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We all have dreams of idyllic islands set like jewels in aquamarine waters…





By Roy Watts 



Where do we go to escape the Rat Race? Right on our own doorstep it is possible to step into a romantic time warp, and experience the ambience of a graceful past in Malawi - the ‘Warm Heart of Africa’


This is a country not much bigger than Cuba, with a population of some 10 million people, most of whom live under the yolk of widespread poverty, and who depend on subsistence farming or fishing for survival. But nowhere are living hardships reflected in the demeanour of its citizens. Unfettered by the pressures of civilization, the villagers are not malnourished, their days are filled with sunshine, and poverty under the palms is a different proposition to rag and bone survival in the cities.


Malawians are sunny, friendly people living in a state of peace and harmony that is in sharp contrast to much of the turbulence elsewhere on the continent. It is also a land of singular charm, with a burgeoning tourist industry cashing in on a bankable climate, gorgeous scenery and perhaps one of the greatest single topographical resources in Africa – Lake Malawi.


This inland fresh water sea has the reputation of being home to some of the most romantic destinations on earth. Although not given to running through wheat fields in slow motion, when my editor offered an assignment to discover whether reality matched reputation, I took the bait like a blue finned tunny.  


Landing at Lilongwe I was immediately struck by the smiling visages and friendly attitude of the officials steering us through customs and immigration. A short walk across the tarmac and I found myself aboard a 2 hour charter flight heading for Likoma Island and the Kaya Mawa Lodge – one of the most unique hostelries anywhere, and rated by Conde Naste Traveller as being amongst the foremost romantic destinations in the world. And I can’t argue with that.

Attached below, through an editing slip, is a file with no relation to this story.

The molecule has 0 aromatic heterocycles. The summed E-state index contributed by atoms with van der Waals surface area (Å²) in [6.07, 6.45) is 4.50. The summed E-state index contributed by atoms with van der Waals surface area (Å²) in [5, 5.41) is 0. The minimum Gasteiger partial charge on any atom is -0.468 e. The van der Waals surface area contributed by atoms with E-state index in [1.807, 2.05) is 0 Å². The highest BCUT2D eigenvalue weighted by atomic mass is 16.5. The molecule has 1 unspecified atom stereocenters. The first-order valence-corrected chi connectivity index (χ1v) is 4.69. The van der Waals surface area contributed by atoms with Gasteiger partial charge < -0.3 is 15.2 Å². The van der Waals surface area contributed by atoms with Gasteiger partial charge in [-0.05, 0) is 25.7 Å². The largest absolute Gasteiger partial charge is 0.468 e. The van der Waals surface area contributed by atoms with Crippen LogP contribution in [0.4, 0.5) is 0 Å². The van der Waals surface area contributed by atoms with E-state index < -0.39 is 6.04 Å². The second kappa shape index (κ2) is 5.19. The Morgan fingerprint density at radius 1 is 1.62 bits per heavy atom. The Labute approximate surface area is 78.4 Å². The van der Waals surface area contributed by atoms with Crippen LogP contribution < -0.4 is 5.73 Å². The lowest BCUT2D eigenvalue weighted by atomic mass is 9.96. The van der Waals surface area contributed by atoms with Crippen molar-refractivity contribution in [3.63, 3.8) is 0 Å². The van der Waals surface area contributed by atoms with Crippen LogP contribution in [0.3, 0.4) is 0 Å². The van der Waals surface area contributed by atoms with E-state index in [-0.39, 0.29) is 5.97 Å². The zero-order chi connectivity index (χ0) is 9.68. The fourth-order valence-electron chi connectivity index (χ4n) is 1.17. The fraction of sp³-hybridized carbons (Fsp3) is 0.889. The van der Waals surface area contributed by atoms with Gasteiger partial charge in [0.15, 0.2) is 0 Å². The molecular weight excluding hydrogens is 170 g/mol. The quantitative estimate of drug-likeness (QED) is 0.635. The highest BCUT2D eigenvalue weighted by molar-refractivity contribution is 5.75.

The main building is perched on a rocky promontory and houses attractive accommodation suites, an atmospheric pub, alfresco and formal dining facilities, a beautiful swimming grotto and a private beach with a full range of aquatic sports options from scuba diving to paddle skis and sailing dinghies. But the main attraction is a number of rough hewn rock chalets each on its own islet in the lake, and connected to the ‘Mother Ship’ by rickety wooden bridges - with pride of place going to Honeymoon Island. 


This spectacular piece of seductive isolation is tucked away amongst luxuriant trees and massive boulders on a rocky outcrop. It has its own private gazebo and teak ladder access to the cerulean waters of Lake Malawi.




Honeymoon Island backs up my theory that rickety wooden bridges always lead to places of enchantment. All too soon, after a wondrous couple of days exploring this charismatic island, I found myself back on a charter flight heading for an airfield at Monkey Bay. From here a brief road transfer takes one to Cape Maclear and the starting point for a place that will have star billing when I set up my honeymoon consultancy – Mumbo Island.

Kayak Africa operates from a mop-topped Robinson Crusoe complex from where I set off by launch for this overwhelmingly beautiful eco-paradise. Here timber poles, canvas, thatch and wooden decks blend with lush island vegetation and terrain. The result is a rustic hideaway that will satisfy the most unrealistic romantic expectations.

We all have dreams of idyllic islands set like jewels in aquamarine waters, and Mumbo actually delivers this vision. In describing this unique travel bookmark, I find myself adrift in a sea of adjectives.